The 25 are among the estimated 8,000 workers of the Saudi Oger company, who wished to leave the country following non-payment of salaries and dues, and had to be given food and shelter in some 20 camps.
The crisis also saw Custodian of the Two Holy Mosques King Salman issuing directives to address their problems, and earmarking SR100 million to address the concerns of the workers. King Salman also directed the Saudi Passports Department (Jawazat) to facilitate exit visas and other procedures for the distressed workers.
The Indian mission had brought dates and Zamzam to offer as a parting gift for the departing workers.
The poignancy of the moment was summed up by a statement from Nasir Raza of Gaya district in Bihar, who had returned to Saudi Arabia only recently after a vacation and is now leaving for good.
“Due to non-payment of wages, there was no meaning in staying on,” he said.
Raza, a technician, said he was ready for the challenges ahead, while adding, “Yahan rahe kar kjajur aur Zamzam na leh kar jaye to dukh hoga.”
Translated, Raza’s statement stressed that ‘after living here (Saudi Arabia) it would hurt me if I do not take dates and Zamzam back with me’.
He thanked the consul general profusely for providing these two simple gifts to the deportees. “I’ve filed my claims and left it at the hands of the mission, who have promised me a quick resolution by sending me my dues,” he added.
Indian consulate officials have assured the workers that they will pursue financial claims on their behalf, and all have left signed claims in order to be reimbursed.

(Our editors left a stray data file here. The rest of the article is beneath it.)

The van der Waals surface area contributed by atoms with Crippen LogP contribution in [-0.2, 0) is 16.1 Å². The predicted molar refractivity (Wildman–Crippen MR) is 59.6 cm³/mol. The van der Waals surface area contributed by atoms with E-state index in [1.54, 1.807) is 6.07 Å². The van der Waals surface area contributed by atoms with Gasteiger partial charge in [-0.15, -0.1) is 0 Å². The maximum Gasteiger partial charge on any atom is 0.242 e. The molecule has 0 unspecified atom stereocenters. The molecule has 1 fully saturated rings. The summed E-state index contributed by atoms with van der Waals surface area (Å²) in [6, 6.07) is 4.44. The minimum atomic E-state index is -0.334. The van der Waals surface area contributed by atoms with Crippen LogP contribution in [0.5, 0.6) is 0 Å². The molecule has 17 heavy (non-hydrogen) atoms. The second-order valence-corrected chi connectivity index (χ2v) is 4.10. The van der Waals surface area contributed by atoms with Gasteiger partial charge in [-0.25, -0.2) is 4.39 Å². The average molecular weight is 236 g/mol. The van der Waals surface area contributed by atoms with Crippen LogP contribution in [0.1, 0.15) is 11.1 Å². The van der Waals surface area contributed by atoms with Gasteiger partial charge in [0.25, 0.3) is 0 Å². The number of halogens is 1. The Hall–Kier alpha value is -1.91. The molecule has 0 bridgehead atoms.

“It is saddening to leave Saudi Arabia as I loved this place; but now the challenges are many,” said Ram Nivas, a plumber from Churu district in Rajasthan.
“I have full faith in both the governments of Saudi Arabia and India and I have authorized them to collect my pending arrears and send them to me in India,” said Musharaf Ali, a driver hailing from Meerut in Uttar Pradesh who was in the Kingdom for eight years.
“I had heart surgery and the huge expenses were borne by the now ill-fated company. I had enjoyed working there. Though there was the option to seek new employment, I prefer to return home,” said Shakir Ahmed, a resident of Patna in Bihar.
“When I arrived three years ago I felt so happy to be part of such a large company, but the situation worsened and it is sad to return home. I love the country,” said V. Ram Prasad of Visakhapatnam, Andhra Pradesh.
Punniavel Palanisamy from Tamil Nadu said, “Though I’m happy to leave, what awaits me is a worry. As is the fact that I’ll get my dues, which could help me in the future.”
In the list of 25, 18 workers are from Sikar in Rajasthan, while the others come from nearby states.
Those who have left Jeddah include: Nasir Raza Sayed Gulam Mustafa; Punniavel Palanisamy; Ram Prasad Venka; Javed Nabi; Bilal Ahmed; Anil Kumar; Mohammed Jabid; Sathya Pal Singh; Mohd. Imran Mannan; Meghwal Umaram; Khushraj Raj; Ikrar Ahmed Abrar Ahmed; Mohammed Rashid; Nair Khan; Mohammed Iqbal; Mohammed Usain Mohammed; Juber Khan; Akbar Ansari; Mohd. Tanveer Alam; Niwas; Mashrrob Ali; Sita Ram; Ravindra Chaudhry and Shakir Ahmad. (One person was recorded with only his passport and iqama no. G2204476/2356533663)
— With input from agencies